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Turpin, Dick

Turpin, Dick (1706–39). Highwayman. Dick Turpin became a popular hero and the stuff of legend. He was, in fact, a leader of a gang of Essex ruffians, whose speciality was robbery with violence. He went into partnership with Tom King, whom he accidentally shot in a skirmish. Turpin escaped to York, where he traded in horses, and was hanged on 7 April 1739 for stealing a mare. The story of the celebrated ride to York to establish an alibi was told of John Nevison, or ‘Swift Nick’, who was hanged at York in 1685: it was given fully by Defoe in his Tour, published in 1724. There is no reference to the ride in contemporary accounts of Turpin's life or trial, and the story owed its Victorian popularity to W. H. Ainsworth's novel Rookwood (1834). Turpin and Tom King were a very popular pair of Staffordshire China figures, now collectors' items.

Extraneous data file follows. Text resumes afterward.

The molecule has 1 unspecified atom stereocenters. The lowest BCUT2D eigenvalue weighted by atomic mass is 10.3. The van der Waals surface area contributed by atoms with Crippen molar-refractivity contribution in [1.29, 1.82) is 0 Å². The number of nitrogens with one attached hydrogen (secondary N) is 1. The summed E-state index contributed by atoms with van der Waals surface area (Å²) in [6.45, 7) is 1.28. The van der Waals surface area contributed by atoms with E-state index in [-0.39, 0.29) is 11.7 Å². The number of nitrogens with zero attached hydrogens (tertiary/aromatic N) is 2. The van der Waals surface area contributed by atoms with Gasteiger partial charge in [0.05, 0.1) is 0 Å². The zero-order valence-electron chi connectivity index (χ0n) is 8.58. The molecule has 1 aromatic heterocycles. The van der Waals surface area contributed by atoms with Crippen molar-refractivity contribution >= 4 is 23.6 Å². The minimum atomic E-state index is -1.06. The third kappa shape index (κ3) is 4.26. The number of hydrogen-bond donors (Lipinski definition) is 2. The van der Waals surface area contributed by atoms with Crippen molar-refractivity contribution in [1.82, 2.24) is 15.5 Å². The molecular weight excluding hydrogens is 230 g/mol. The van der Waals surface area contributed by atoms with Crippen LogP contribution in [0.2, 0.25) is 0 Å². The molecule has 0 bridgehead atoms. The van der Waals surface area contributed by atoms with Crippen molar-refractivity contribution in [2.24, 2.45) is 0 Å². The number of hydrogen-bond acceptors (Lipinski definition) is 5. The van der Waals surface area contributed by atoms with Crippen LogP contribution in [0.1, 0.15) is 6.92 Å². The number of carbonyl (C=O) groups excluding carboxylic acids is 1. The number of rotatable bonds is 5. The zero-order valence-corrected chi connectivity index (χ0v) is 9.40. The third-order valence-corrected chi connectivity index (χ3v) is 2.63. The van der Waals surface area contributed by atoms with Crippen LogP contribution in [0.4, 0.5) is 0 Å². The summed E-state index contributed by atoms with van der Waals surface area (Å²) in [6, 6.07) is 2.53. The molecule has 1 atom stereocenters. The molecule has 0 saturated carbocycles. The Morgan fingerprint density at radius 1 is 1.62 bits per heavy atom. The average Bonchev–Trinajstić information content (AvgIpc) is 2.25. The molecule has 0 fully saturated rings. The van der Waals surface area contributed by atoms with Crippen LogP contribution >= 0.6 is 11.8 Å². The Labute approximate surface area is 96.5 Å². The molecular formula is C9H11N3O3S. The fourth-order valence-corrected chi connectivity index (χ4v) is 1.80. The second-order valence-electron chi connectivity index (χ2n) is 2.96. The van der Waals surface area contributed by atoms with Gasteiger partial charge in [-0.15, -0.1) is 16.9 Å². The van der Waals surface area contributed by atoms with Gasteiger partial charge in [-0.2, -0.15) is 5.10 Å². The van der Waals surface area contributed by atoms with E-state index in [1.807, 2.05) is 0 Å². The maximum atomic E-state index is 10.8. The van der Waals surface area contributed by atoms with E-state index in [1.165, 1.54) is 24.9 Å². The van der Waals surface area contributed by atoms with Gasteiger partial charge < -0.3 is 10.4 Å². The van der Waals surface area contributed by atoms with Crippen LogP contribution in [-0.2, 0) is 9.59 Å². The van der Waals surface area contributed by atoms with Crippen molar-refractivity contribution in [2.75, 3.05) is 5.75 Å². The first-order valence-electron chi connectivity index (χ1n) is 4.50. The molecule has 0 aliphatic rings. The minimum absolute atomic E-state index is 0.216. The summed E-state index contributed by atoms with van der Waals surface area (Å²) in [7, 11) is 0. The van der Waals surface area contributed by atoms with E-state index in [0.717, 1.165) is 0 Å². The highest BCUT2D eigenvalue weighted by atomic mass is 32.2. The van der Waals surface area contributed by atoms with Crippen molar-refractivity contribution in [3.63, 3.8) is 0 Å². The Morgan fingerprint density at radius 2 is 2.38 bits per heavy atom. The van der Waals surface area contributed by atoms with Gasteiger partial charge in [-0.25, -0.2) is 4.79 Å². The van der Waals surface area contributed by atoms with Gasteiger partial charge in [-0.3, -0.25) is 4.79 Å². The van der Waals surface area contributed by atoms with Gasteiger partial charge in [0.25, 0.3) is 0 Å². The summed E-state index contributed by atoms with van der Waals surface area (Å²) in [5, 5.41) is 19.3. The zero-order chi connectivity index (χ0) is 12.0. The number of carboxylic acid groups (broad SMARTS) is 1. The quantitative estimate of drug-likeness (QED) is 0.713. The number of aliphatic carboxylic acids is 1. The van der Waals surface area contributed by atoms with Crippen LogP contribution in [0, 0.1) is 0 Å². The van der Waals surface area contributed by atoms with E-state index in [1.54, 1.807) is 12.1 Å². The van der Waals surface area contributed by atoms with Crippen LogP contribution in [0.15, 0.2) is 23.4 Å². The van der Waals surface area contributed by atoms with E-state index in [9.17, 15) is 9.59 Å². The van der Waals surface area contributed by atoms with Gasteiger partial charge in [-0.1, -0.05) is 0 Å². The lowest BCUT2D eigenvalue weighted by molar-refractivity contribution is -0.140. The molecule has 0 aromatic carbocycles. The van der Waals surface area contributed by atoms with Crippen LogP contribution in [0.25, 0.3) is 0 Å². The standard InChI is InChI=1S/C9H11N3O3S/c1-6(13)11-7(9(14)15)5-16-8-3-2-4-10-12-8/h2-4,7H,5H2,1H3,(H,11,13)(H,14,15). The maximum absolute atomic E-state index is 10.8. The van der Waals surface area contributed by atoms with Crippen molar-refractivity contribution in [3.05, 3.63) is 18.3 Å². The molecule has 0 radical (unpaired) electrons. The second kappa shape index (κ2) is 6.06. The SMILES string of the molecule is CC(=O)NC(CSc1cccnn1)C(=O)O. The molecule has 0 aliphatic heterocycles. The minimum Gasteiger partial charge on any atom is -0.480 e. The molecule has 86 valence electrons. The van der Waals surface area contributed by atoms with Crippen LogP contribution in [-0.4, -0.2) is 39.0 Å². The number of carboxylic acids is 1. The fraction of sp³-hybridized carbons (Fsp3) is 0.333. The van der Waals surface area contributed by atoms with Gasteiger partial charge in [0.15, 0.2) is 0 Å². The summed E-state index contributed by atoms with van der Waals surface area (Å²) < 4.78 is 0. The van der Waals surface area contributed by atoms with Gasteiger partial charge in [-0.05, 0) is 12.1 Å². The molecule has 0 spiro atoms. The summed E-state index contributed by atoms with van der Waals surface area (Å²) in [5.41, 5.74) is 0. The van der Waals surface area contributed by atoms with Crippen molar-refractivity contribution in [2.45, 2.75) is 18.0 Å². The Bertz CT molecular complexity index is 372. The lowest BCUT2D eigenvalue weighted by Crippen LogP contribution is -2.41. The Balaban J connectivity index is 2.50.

J. A. Cannon

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Turpin, Dick

Dick Turpin, 1706–39, English robber. After a short and brutal career of horse stealing and general crime he was hanged at York. The fame—or notoriety—that he later achieved derives mainly from W. H. Ainsworth's romance, Rookwood (1834), which is based upon his life. Turpin's famous ride from London to York on his mare, Black Bess, is fiction, and his actual exploits were not of a romantic character.

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Turpin, Dick

Turpin, Dick (1706–39), English highwayman who was hanged at York for horse-stealing. His escapades (including a dramatic ride from London to York on his horse Black Bess) were romanticized by Harrison Ainsworth in his novel Rookwood (1834).

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Turpin, Dick

Turpin, Dick (1706–39) English highwayman. He engaged in many forms of robbery and was hanged for murder. Turpin became a largely fictional hero; his famous ride to York on Black Bess was performed by an earlier highwayman.

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